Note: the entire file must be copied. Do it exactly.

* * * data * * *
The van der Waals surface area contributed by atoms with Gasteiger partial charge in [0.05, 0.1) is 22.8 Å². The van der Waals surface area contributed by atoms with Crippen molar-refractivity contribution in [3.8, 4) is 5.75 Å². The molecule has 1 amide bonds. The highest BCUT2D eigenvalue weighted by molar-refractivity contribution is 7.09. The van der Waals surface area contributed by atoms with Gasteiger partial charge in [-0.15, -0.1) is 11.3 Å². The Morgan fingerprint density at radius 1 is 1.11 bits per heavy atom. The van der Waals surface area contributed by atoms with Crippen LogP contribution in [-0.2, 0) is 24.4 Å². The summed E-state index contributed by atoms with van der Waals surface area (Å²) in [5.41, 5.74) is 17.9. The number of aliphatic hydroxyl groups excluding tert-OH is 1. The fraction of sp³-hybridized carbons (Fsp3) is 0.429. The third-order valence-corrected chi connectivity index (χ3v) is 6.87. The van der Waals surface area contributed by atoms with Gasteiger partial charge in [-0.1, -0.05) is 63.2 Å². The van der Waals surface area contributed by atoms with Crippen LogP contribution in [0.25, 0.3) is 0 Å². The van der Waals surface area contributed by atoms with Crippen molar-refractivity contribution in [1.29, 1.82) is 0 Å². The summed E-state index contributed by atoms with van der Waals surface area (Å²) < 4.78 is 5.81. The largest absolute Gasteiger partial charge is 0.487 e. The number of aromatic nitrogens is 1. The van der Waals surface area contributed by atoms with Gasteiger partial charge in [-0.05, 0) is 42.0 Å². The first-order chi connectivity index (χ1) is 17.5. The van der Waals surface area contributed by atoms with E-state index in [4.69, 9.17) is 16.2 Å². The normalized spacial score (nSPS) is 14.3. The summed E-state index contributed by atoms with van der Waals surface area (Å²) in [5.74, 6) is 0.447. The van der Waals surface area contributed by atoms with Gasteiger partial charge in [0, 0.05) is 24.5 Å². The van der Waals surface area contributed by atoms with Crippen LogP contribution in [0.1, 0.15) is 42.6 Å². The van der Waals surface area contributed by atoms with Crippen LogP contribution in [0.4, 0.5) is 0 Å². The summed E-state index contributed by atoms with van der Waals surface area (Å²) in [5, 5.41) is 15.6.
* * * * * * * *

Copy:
The van der Waals surface area contributed by atoms with Gasteiger partial charge in [0.05, 0.1) is 22.8 Å². The van der Waals surface area contributed by atoms with Crippen molar-refractivity contribution in [3.8, 4) is 5.75 Å². The molecule has 1 amide bonds. The highest BCUT2D eigenvalue weighted by molar-refractivity contribution is 7.09. The van der Waals surface area contributed by atoms with Gasteiger partial charge in [-0.15, -0.1) is 11.3 Å². The Morgan fingerprint density at radius 1 is 1.11 bits per heavy atom. The van der Waals surface area contributed by atoms with Crippen LogP contribution in [-0.2, 0) is 24.4 Å². The summed E-state index contributed by atoms with van der Waals surface area (Å²) in [5.41, 5.74) is 17.9. The number of aliphatic hydroxyl groups excluding tert-OH is 1. The fraction of sp³-hybridized carbons (Fsp3) is 0.429. The third-order valence-corrected chi connectivity index (χ3v) is 6.87. The van der Waals surface area contributed by atoms with Gasteiger partial charge in [-0.1, -0.05) is 63.2 Å². The van der Waals surface area contributed by atoms with Crippen LogP contribution in [0.25, 0.3) is 0 Å². The van der Waals surface area contributed by atoms with Crippen molar-refractivity contribution in [1.29, 1.82) is 0 Å². The summed E-state index contributed by atoms with van der Waals surface area (Å²) < 4.78 is 5.81. The largest absolute Gasteiger partial charge is 0.487 e. The number of aromatic nitrogens is 1. The van der Waals surface area contributed by atoms with Gasteiger partial charge in [-0.05, 0) is 42.0 Å². The first-order chi connectivity index (χ1) is 17.5. The van der Waals surface area contributed by atoms with E-state index in [4.69, 9.17) is 16.2 Å². The normalized spacial score (nSPS) is 14.3. The summed E-state index contributed by atoms with van der Waals surface area (Å²) in [5.74, 6) is 0.447. The van der Waals surface area contributed by atoms with Gasteiger partial charge in [0, 0.05) is 24.5 Å². The van der Waals surface area contributed by atoms with Crippen LogP contribution in [0.1, 0.15) is 42.6 Å². The van der Waals surface area contributed by atoms with Crippen LogP contribution in [0.4, 0.5) is 0 Å². The summed E-state index contributed by atoms with van der Waals surface area (Å²) in [5, 5.41) is 15.6.